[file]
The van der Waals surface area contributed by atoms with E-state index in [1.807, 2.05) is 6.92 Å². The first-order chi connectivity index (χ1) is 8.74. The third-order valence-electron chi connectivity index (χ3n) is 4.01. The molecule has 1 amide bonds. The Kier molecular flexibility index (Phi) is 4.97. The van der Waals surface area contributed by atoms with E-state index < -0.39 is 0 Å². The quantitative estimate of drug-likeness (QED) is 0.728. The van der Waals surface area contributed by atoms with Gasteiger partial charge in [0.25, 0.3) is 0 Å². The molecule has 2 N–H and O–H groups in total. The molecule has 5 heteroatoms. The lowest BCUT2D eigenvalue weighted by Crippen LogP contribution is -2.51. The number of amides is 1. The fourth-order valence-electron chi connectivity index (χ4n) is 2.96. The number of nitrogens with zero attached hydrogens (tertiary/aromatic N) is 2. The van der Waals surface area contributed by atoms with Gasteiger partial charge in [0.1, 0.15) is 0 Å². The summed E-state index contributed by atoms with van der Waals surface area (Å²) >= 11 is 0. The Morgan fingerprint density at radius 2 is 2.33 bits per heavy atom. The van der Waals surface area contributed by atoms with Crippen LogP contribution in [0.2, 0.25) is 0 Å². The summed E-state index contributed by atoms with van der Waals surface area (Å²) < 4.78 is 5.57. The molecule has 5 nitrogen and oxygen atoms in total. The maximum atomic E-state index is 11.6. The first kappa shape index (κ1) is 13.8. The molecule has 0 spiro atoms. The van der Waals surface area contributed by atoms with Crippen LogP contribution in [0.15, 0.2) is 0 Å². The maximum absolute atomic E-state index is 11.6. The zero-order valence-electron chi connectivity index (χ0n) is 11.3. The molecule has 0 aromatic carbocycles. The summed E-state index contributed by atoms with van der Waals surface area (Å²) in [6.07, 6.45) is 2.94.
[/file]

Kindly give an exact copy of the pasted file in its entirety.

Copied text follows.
The van der Waals surface area contributed by atoms with E-state index in [1.807, 2.05) is 6.92 Å². The first-order chi connectivity index (χ1) is 8.74. The third-order valence-electron chi connectivity index (χ3n) is 4.01. The molecule has 1 amide bonds. The Kier molecular flexibility index (Phi) is 4.97. The van der Waals surface area contributed by atoms with E-state index < -0.39 is 0 Å². The quantitative estimate of drug-likeness (QED) is 0.728. The van der Waals surface area contributed by atoms with Gasteiger partial charge in [0.25, 0.3) is 0 Å². The molecule has 2 N–H and O–H groups in total. The molecule has 5 heteroatoms. The lowest BCUT2D eigenvalue weighted by Crippen LogP contribution is -2.51. The number of amides is 1. The fourth-order valence-electron chi connectivity index (χ4n) is 2.96. The number of nitrogens with zero attached hydrogens (tertiary/aromatic N) is 2. The van der Waals surface area contributed by atoms with Gasteiger partial charge in [0.1, 0.15) is 0 Å². The summed E-state index contributed by atoms with van der Waals surface area (Å²) >= 11 is 0. The Morgan fingerprint density at radius 2 is 2.33 bits per heavy atom. The van der Waals surface area contributed by atoms with Crippen LogP contribution in [0.2, 0.25) is 0 Å². The summed E-state index contributed by atoms with van der Waals surface area (Å²) < 4.78 is 5.57. The molecule has 5 nitrogen and oxygen atoms in total. The maximum atomic E-state index is 11.6. The first kappa shape index (κ1) is 13.8. The molecule has 0 spiro atoms. The van der Waals surface area contributed by atoms with Crippen LogP contribution in [0.15, 0.2) is 0 Å². The maximum absolute atomic E-state index is 11.6. The zero-order valence-electron chi connectivity index (χ0n) is 11.3. The molecule has 0 aromatic carbocycles. The summed E-state index contributed by atoms with van der Waals surface area (Å²) in [6.07, 6.45) is 2.94.